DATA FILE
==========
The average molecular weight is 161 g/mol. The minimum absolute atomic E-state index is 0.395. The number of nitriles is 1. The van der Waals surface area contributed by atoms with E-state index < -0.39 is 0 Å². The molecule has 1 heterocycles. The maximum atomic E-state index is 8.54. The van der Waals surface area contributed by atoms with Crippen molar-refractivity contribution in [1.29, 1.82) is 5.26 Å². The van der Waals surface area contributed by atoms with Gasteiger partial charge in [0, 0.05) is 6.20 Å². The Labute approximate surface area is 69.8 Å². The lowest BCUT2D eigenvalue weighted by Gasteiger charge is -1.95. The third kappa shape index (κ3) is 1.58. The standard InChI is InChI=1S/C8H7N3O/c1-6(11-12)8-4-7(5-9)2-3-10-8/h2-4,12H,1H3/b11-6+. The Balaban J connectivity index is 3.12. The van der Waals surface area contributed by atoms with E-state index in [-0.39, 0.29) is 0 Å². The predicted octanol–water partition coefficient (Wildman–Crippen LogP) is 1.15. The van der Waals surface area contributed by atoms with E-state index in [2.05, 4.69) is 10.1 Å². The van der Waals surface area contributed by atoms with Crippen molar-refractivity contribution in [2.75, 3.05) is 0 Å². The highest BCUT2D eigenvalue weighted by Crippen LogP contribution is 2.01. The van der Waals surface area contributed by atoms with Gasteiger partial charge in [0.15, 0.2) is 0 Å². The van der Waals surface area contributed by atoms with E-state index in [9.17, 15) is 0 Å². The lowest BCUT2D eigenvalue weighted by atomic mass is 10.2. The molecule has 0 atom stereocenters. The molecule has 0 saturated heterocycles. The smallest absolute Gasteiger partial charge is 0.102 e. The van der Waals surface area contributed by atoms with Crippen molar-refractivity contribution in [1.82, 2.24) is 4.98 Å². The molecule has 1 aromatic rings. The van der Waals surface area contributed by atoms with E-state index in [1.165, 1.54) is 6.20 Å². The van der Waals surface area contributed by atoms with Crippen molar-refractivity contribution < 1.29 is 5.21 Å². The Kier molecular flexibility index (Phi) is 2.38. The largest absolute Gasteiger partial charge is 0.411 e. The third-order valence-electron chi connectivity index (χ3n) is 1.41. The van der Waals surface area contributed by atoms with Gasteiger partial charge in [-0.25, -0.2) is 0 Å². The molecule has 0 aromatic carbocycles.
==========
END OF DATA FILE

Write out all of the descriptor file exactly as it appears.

The average molecular weight is 161 g/mol. The minimum absolute atomic E-state index is 0.395. The number of nitriles is 1. The van der Waals surface area contributed by atoms with E-state index < -0.39 is 0 Å². The molecule has 1 heterocycles. The maximum atomic E-state index is 8.54. The van der Waals surface area contributed by atoms with Crippen molar-refractivity contribution in [1.29, 1.82) is 5.26 Å². The van der Waals surface area contributed by atoms with Gasteiger partial charge in [0, 0.05) is 6.20 Å². The Labute approximate surface area is 69.8 Å². The lowest BCUT2D eigenvalue weighted by Gasteiger charge is -1.95. The third kappa shape index (κ3) is 1.58. The standard InChI is InChI=1S/C8H7N3O/c1-6(11-12)8-4-7(5-9)2-3-10-8/h2-4,12H,1H3/b11-6+. The Balaban J connectivity index is 3.12. The van der Waals surface area contributed by atoms with E-state index in [-0.39, 0.29) is 0 Å². The predicted octanol–water partition coefficient (Wildman–Crippen LogP) is 1.15. The van der Waals surface area contributed by atoms with E-state index in [2.05, 4.69) is 10.1 Å². The van der Waals surface area contributed by atoms with Crippen molar-refractivity contribution in [2.75, 3.05) is 0 Å². The highest BCUT2D eigenvalue weighted by Crippen LogP contribution is 2.01. The van der Waals surface area contributed by atoms with Gasteiger partial charge in [0.15, 0.2) is 0 Å². The van der Waals surface area contributed by atoms with E-state index in [9.17, 15) is 0 Å². The lowest BCUT2D eigenvalue weighted by atomic mass is 10.2. The molecule has 0 atom stereocenters. The molecule has 0 saturated heterocycles. The smallest absolute Gasteiger partial charge is 0.102 e. The van der Waals surface area contributed by atoms with Crippen molar-refractivity contribution in [1.82, 2.24) is 4.98 Å². The molecule has 1 aromatic rings. The van der Waals surface area contributed by atoms with E-state index in [1.165, 1.54) is 6.20 Å². The van der Waals surface area contributed by atoms with Crippen molar-refractivity contribution < 1.29 is 5.21 Å². The Kier molecular flexibility index (Phi) is 2.38. The largest absolute Gasteiger partial charge is 0.411 e. The third-order valence-electron chi connectivity index (χ3n) is 1.41. The van der Waals surface area contributed by atoms with Gasteiger partial charge in [-0.25, -0.2) is 0 Å². The molecule has 0 aromatic carbocycles.